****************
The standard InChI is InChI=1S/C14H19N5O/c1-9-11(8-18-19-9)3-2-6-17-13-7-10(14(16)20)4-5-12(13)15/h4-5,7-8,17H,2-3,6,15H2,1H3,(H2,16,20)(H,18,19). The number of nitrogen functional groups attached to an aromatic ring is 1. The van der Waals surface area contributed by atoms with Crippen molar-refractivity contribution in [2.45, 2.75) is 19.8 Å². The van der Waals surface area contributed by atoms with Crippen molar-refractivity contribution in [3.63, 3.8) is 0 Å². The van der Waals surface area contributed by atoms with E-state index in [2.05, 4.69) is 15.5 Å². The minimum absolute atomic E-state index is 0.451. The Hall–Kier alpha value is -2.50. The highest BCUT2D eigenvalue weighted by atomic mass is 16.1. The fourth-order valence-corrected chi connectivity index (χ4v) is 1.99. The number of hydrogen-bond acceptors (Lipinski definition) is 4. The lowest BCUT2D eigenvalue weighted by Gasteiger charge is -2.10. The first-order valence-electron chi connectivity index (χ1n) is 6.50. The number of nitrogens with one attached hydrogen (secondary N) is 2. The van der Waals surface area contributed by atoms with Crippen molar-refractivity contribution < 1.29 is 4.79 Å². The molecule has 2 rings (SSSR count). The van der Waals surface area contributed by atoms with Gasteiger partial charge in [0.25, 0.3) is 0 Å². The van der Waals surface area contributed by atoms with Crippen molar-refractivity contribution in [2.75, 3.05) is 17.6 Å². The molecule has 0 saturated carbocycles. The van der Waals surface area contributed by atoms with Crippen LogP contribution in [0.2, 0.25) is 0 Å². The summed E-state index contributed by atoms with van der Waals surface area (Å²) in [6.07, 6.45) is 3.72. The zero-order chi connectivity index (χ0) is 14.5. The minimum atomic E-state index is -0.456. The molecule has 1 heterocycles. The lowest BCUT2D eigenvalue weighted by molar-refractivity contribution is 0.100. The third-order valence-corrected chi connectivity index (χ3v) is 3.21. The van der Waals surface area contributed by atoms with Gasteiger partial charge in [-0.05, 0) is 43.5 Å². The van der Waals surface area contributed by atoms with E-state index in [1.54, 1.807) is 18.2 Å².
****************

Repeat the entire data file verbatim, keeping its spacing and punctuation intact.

The standard InChI is InChI=1S/C14H19N5O/c1-9-11(8-18-19-9)3-2-6-17-13-7-10(14(16)20)4-5-12(13)15/h4-5,7-8,17H,2-3,6,15H2,1H3,(H2,16,20)(H,18,19). The number of nitrogen functional groups attached to an aromatic ring is 1. The van der Waals surface area contributed by atoms with Crippen molar-refractivity contribution in [2.45, 2.75) is 19.8 Å². The van der Waals surface area contributed by atoms with Crippen molar-refractivity contribution in [3.63, 3.8) is 0 Å². The van der Waals surface area contributed by atoms with E-state index in [2.05, 4.69) is 15.5 Å². The minimum absolute atomic E-state index is 0.451. The Hall–Kier alpha value is -2.50. The highest BCUT2D eigenvalue weighted by atomic mass is 16.1. The fourth-order valence-corrected chi connectivity index (χ4v) is 1.99. The number of hydrogen-bond acceptors (Lipinski definition) is 4. The lowest BCUT2D eigenvalue weighted by Gasteiger charge is -2.10. The first-order valence-electron chi connectivity index (χ1n) is 6.50. The number of nitrogens with one attached hydrogen (secondary N) is 2. The van der Waals surface area contributed by atoms with Crippen molar-refractivity contribution < 1.29 is 4.79 Å². The molecule has 2 rings (SSSR count). The van der Waals surface area contributed by atoms with Gasteiger partial charge in [0.25, 0.3) is 0 Å². The van der Waals surface area contributed by atoms with Crippen molar-refractivity contribution in [2.75, 3.05) is 17.6 Å². The molecule has 0 saturated carbocycles. The van der Waals surface area contributed by atoms with Crippen LogP contribution in [0.2, 0.25) is 0 Å². The summed E-state index contributed by atoms with van der Waals surface area (Å²) in [6.07, 6.45) is 3.72. The zero-order chi connectivity index (χ0) is 14.5. The minimum atomic E-state index is -0.456. The molecule has 1 heterocycles. The lowest BCUT2D eigenvalue weighted by molar-refractivity contribution is 0.100. The third-order valence-corrected chi connectivity index (χ3v) is 3.21. The van der Waals surface area contributed by atoms with Gasteiger partial charge in [-0.05, 0) is 43.5 Å². The van der Waals surface area contributed by atoms with E-state index in [1.54, 1.807) is 18.2 Å².